Had I stopped at this point it may have been a long time before I would have considered leaving the river for the trickle fish again ! Fortunately though my friends expressed a desire to check out one of the small freestone streams on the property and as I am a fan of moving water I was glad to get off the pond and take them there . This is where it got a bit more interesting …..
The 1st cast on the 1st run produced a nice one (7″) . This was followed by a good one (8″) , another nice one , a bunch that were borderline nice ones (6″s or so ) and of course a lot of little bastards (see description above) but as we worked our way upstream there were definitely enough nice and good ones to keep my attention . We had maybe covered 1/2 mile when I 1st realized I was getting excited by the prospect of fishing a little run that justhad to hold a couple of nice ones ! It did . Within another 1/2 mile I was flat out enjoying myself ! There I said it out loud . I was enjoying chasing brook trout !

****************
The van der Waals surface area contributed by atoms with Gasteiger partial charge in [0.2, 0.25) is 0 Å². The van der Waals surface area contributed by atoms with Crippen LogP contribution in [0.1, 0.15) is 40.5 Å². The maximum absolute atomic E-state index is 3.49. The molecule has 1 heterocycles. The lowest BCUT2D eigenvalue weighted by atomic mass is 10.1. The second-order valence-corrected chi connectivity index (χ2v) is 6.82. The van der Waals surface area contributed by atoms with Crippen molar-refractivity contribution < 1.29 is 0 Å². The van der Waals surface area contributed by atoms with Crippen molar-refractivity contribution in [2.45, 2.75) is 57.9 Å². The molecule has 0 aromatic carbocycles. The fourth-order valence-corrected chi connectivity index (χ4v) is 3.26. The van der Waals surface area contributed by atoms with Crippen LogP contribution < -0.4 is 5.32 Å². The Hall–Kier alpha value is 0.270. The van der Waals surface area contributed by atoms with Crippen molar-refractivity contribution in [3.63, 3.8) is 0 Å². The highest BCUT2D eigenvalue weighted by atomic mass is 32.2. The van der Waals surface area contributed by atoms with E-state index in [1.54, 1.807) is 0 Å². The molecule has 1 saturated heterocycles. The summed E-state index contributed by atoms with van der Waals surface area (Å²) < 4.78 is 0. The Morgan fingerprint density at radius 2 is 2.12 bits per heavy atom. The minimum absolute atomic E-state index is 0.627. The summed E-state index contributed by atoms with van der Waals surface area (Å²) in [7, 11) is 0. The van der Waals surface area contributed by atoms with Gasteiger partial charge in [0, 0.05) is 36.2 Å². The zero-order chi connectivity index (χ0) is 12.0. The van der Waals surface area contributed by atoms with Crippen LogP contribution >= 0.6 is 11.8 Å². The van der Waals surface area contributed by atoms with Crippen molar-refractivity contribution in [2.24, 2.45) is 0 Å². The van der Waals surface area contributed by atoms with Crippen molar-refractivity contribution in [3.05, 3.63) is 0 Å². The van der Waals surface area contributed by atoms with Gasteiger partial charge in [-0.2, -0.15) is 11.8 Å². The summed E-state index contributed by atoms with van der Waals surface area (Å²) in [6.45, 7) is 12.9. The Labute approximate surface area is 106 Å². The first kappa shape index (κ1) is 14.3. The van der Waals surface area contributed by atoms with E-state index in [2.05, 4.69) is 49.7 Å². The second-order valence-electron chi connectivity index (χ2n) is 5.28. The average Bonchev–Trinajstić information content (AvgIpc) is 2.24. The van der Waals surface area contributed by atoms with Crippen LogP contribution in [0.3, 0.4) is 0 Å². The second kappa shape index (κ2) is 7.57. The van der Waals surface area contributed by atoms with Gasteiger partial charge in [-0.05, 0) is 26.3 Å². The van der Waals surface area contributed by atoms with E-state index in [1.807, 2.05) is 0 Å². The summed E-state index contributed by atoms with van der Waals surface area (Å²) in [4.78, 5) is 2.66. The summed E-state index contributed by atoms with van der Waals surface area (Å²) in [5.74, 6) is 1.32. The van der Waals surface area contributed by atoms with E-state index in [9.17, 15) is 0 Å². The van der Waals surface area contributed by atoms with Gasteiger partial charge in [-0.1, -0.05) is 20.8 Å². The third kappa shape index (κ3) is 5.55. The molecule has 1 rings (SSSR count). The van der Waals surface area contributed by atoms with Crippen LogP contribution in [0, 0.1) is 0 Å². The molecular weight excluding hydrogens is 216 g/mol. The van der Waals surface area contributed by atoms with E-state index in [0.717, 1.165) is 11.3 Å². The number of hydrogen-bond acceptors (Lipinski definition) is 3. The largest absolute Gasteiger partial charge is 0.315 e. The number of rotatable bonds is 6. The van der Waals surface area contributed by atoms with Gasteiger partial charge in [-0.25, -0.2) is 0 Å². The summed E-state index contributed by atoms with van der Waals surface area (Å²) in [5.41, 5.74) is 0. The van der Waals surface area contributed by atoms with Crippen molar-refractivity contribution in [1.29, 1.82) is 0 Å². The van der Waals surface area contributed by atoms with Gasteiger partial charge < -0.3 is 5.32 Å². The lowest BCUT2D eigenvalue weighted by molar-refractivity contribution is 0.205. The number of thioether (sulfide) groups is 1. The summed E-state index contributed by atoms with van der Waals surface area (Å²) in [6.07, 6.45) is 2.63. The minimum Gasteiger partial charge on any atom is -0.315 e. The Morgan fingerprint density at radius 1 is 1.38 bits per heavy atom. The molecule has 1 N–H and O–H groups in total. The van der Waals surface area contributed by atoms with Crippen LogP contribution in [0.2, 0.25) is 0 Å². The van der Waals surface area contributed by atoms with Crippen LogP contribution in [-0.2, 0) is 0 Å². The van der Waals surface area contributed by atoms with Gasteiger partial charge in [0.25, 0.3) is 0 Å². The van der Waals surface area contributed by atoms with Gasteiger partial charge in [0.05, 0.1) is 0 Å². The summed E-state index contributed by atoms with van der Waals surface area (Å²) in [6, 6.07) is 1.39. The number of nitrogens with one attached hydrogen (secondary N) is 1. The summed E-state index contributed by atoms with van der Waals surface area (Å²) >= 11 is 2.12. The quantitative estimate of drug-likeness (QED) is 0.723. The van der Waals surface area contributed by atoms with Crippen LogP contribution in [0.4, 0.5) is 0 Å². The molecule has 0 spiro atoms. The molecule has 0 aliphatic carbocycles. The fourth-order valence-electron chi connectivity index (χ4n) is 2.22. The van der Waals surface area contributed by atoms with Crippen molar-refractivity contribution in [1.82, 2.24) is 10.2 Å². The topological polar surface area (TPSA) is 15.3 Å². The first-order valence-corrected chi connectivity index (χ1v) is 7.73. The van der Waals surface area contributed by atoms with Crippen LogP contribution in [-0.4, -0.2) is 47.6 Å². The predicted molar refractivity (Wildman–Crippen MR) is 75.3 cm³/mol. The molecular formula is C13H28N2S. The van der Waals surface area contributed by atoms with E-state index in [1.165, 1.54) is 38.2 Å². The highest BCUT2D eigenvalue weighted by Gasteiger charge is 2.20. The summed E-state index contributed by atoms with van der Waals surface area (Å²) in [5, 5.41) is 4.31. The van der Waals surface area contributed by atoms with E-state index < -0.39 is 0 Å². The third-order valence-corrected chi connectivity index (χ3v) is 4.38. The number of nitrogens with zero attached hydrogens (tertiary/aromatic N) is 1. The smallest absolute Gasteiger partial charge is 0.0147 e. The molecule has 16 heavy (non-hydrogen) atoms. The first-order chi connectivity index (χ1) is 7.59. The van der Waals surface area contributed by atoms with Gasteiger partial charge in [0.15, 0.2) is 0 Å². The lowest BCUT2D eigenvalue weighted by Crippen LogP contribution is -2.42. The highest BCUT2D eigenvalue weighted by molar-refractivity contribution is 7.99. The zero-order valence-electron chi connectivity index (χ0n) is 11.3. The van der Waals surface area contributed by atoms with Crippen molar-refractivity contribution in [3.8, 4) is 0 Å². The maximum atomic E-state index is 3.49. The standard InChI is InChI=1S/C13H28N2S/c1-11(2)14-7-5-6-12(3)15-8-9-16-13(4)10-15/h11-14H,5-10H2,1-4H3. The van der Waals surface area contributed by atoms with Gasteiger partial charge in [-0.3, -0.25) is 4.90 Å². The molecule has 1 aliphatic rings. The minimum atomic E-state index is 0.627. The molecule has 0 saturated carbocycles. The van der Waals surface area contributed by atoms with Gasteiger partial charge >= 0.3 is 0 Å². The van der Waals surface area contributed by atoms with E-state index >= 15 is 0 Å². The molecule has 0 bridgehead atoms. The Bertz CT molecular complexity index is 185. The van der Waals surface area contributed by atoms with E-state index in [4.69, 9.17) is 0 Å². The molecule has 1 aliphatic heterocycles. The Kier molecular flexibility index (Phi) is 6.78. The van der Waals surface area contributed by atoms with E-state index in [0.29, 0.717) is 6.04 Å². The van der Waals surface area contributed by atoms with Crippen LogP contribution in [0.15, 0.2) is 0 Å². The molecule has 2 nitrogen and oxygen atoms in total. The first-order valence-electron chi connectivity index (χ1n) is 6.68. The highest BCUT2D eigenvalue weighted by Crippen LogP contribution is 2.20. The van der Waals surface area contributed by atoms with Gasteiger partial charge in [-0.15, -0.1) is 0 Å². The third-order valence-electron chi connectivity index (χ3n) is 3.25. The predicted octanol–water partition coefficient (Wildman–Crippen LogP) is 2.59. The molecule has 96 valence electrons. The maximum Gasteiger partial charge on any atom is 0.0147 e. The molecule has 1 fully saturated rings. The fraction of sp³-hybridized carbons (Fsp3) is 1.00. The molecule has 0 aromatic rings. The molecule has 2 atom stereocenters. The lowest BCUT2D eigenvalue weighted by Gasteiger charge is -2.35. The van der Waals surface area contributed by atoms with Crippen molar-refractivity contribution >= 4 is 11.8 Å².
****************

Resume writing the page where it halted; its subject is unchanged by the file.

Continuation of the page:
I left the stream having promised both myself and the little fish that this time I would make a real attempt to visit them occasionally ….. When I got back down to the shop they asked me where I had been and without a bit of shame I replied “brookie fishing ” . You could have heard a pin drop …..
What is it about trout that will cause a seemingly sane individual to drive for hours, sleep in a tent in the cold, eat potted meat or Ramen Noodles and stand in a cold rain all day?
Why is it that someone who drives to get to the grocery store 2 blocks away will hike for miles up steep boulder strewn terrain riddled with rattlesnakes just to have the opportunity to have a chance, no guarantee mind you, to hold one for a brief moment? Just what power do these creatures have over us? When you have spent (wasted?) as many years as I have treating the symptoms of the disease that afflicts all of us, it is inevitable that you think of these things from time to time…